I was 24 when I met him. From the across the bar he was the most perfect specimen I’d ever seen. Up close he was even more so. His smile ignited mine and from that moment on I’d forget what it meant to be alone. He was a beautiful disaster. A swirling of chords and notes that smashed into one another, creating a sort of chaotic free for all. For once in my life I could do what I wanted, and what I wanted was to be with him.
Reality hit shortly after. The blindness I had allowed to take over my life was soon healed. The veil was lifted from my eyes only to create the perfect storm of devastation and realization. What I thought was love was obsession. An obsession to not be alone. Alone I was nothing but a mess of nerves and anxiety. I was no one. With him I was something. I knew how to be around him. I was exactly who I thought he wanted me to be.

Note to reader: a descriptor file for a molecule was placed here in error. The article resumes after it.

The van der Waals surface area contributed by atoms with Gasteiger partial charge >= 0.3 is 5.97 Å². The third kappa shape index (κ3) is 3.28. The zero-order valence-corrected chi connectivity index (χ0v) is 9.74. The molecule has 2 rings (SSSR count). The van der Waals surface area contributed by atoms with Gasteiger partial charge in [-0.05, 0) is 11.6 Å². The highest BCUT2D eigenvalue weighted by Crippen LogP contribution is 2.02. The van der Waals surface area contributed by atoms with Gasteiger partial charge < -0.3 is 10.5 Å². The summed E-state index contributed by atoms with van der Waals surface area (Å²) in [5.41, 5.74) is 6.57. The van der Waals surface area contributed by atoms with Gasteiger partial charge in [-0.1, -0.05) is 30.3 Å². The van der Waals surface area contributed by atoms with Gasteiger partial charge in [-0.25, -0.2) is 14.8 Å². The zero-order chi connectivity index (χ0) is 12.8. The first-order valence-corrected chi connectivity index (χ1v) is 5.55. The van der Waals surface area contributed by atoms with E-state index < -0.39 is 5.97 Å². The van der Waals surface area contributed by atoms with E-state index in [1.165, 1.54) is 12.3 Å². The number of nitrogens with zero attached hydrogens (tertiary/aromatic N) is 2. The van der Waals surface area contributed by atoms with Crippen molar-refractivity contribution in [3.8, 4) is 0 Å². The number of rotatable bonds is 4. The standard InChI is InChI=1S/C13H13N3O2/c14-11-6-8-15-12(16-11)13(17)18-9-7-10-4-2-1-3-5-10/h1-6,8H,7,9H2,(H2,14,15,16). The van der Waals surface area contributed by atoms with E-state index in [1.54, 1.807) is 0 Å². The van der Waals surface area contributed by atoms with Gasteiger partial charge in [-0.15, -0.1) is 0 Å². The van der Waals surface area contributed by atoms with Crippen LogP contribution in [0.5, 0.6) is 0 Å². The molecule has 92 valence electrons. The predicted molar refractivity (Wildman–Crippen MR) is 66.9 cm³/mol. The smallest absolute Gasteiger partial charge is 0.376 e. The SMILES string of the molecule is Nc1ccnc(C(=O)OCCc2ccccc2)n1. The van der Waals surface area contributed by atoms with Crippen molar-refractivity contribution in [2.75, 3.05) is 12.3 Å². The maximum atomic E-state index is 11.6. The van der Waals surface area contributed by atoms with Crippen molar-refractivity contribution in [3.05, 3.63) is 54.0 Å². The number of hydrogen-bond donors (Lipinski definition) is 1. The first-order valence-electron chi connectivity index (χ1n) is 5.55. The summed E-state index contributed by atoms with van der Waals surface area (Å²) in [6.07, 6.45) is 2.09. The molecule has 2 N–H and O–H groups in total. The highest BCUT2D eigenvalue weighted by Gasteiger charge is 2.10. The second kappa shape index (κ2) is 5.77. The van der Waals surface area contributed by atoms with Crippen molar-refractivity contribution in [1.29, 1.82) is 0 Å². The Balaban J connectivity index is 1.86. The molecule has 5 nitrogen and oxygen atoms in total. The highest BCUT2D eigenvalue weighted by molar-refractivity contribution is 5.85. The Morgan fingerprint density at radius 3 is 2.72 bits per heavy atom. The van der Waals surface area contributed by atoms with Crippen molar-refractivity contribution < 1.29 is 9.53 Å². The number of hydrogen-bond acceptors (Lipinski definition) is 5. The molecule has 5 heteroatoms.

The drugs took over. His pupils, constantly dilated, looked at me with fear and longing. “Don’t leave me. I can change.” He’d say. “People don’t change…you’ve taught me that.” I said, as I sat in the Panamanian airport with him, feeling more alone than I’d ever felt before. Salty warm tears streamed down my face for all to see. People, see my vulnerability, feel my pain or laugh at it. It’s raw and it’s real. My heart breaking more and more with every painful thought of losing him.
“People don’t change.” I thought. As I flew miles and miles away from my beautiful disaster.